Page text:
The door of a marchand de vin swung open just by our noses to give exit to a reveller, and the hot poisoned air streamed forth.
For every subscriber to the Libert there may well be an antique masker and reveller less.
Come, take thy harp, old man, and show thy skill; and play not the prophet when it befits thee to be the reveller!
He was about to reply, but, at the instant, a reveller pushed him with a foot behind the knees so that they were sprung forward.
He is best in season at Christmas, for the boar's head and reveller come together.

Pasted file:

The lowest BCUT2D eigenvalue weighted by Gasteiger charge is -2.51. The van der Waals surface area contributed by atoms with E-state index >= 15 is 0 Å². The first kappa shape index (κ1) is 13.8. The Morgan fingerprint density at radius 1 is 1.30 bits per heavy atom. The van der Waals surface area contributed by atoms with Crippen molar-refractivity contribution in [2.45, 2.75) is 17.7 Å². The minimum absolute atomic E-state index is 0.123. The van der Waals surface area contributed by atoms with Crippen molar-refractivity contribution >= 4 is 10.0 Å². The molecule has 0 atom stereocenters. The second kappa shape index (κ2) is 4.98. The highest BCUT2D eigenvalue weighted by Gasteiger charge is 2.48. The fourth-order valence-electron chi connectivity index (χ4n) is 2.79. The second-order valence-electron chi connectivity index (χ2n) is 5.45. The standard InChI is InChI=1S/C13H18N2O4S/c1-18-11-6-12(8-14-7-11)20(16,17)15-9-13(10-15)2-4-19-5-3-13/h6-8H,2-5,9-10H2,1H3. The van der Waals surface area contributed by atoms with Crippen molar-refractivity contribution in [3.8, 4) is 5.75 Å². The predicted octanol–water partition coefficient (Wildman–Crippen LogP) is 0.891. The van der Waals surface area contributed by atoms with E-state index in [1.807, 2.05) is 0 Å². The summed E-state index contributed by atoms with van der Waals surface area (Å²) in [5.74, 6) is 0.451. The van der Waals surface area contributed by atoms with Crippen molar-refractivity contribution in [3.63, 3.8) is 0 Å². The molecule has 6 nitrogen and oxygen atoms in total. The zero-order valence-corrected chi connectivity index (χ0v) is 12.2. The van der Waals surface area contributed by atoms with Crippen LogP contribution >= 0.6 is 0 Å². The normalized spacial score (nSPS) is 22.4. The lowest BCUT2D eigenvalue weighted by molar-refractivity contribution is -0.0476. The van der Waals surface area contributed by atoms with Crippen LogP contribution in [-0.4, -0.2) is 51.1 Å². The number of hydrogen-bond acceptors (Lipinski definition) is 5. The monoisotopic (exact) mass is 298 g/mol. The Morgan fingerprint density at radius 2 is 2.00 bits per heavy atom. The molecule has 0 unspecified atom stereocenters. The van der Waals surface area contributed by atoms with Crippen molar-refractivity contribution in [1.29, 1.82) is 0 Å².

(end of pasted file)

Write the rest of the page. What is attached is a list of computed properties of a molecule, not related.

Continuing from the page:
A reveller I go freighted with fire not wine beneath the region of my heart.
Mr. Burns is a citizen of London, a lover of its streets, at home in all its noise, a reveller in its festivities.
Phoenicians battling with the sea brought me From far away; I am the reveller World-wandering!
If some reveller in London had looked in on us at midnight he might easily have fancied himself at an Albert Hall dance.
That reveller was walking down the Wrykyn road before Mr. Appleby had left his chair.
late 14c., "riotous merry-making," from Old French revel "entertainment, revelry," verbal noun from reveler "be disorderly, make merry" (see revel (v.)). Related: Revels; revel-rout.
early 14c., "to feast in a noisy manner;" late 14c., "take part in revels," from Old French reveler, also rebeller "be disorderly, make merry; rebel, be riotous," from Latin rebellare "to rebel" (see rebel (v.)). The meaning "take great pleasure in" first recorded 1754. Related: Reveled; reveling; revelled; revelling.